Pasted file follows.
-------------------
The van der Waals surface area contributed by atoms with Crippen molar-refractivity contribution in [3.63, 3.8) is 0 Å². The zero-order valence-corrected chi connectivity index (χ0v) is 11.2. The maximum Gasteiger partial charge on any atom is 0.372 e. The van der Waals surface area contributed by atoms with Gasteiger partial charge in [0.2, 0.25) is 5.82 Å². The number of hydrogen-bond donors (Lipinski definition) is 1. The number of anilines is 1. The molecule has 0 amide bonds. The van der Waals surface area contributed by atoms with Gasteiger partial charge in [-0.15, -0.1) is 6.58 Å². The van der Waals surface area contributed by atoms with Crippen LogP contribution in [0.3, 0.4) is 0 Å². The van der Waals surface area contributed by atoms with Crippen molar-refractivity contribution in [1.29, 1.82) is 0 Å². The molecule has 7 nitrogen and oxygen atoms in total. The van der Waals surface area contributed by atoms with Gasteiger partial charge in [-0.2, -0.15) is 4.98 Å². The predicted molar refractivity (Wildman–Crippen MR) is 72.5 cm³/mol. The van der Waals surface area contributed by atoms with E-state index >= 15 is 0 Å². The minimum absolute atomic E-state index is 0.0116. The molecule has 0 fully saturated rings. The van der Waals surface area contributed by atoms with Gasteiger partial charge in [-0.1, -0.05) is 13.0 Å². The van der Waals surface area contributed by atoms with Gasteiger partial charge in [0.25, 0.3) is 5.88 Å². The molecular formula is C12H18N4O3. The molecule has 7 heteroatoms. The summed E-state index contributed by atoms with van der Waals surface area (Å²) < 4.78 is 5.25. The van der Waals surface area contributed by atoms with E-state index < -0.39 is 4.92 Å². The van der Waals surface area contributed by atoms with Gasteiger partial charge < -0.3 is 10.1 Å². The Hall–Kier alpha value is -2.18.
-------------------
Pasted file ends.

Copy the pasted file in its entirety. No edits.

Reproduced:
The van der Waals surface area contributed by atoms with Crippen molar-refractivity contribution in [3.63, 3.8) is 0 Å². The zero-order valence-corrected chi connectivity index (χ0v) is 11.2. The maximum Gasteiger partial charge on any atom is 0.372 e. The van der Waals surface area contributed by atoms with Gasteiger partial charge in [0.2, 0.25) is 5.82 Å². The number of hydrogen-bond donors (Lipinski definition) is 1. The number of anilines is 1. The molecule has 0 amide bonds. The van der Waals surface area contributed by atoms with Gasteiger partial charge in [-0.15, -0.1) is 6.58 Å². The van der Waals surface area contributed by atoms with Crippen LogP contribution in [0.3, 0.4) is 0 Å². The van der Waals surface area contributed by atoms with Crippen molar-refractivity contribution in [1.29, 1.82) is 0 Å². The molecule has 7 nitrogen and oxygen atoms in total. The van der Waals surface area contributed by atoms with Gasteiger partial charge in [-0.2, -0.15) is 4.98 Å². The predicted molar refractivity (Wildman–Crippen MR) is 72.5 cm³/mol. The van der Waals surface area contributed by atoms with E-state index >= 15 is 0 Å². The minimum absolute atomic E-state index is 0.0116. The molecule has 0 fully saturated rings. The van der Waals surface area contributed by atoms with Gasteiger partial charge in [-0.1, -0.05) is 13.0 Å². The van der Waals surface area contributed by atoms with Gasteiger partial charge in [0.25, 0.3) is 5.88 Å². The molecular formula is C12H18N4O3. The molecule has 7 heteroatoms. The summed E-state index contributed by atoms with van der Waals surface area (Å²) < 4.78 is 5.25. The van der Waals surface area contributed by atoms with E-state index < -0.39 is 4.92 Å². The van der Waals surface area contributed by atoms with Gasteiger partial charge < -0.3 is 10.1 Å². The Hall–Kier alpha value is -2.18.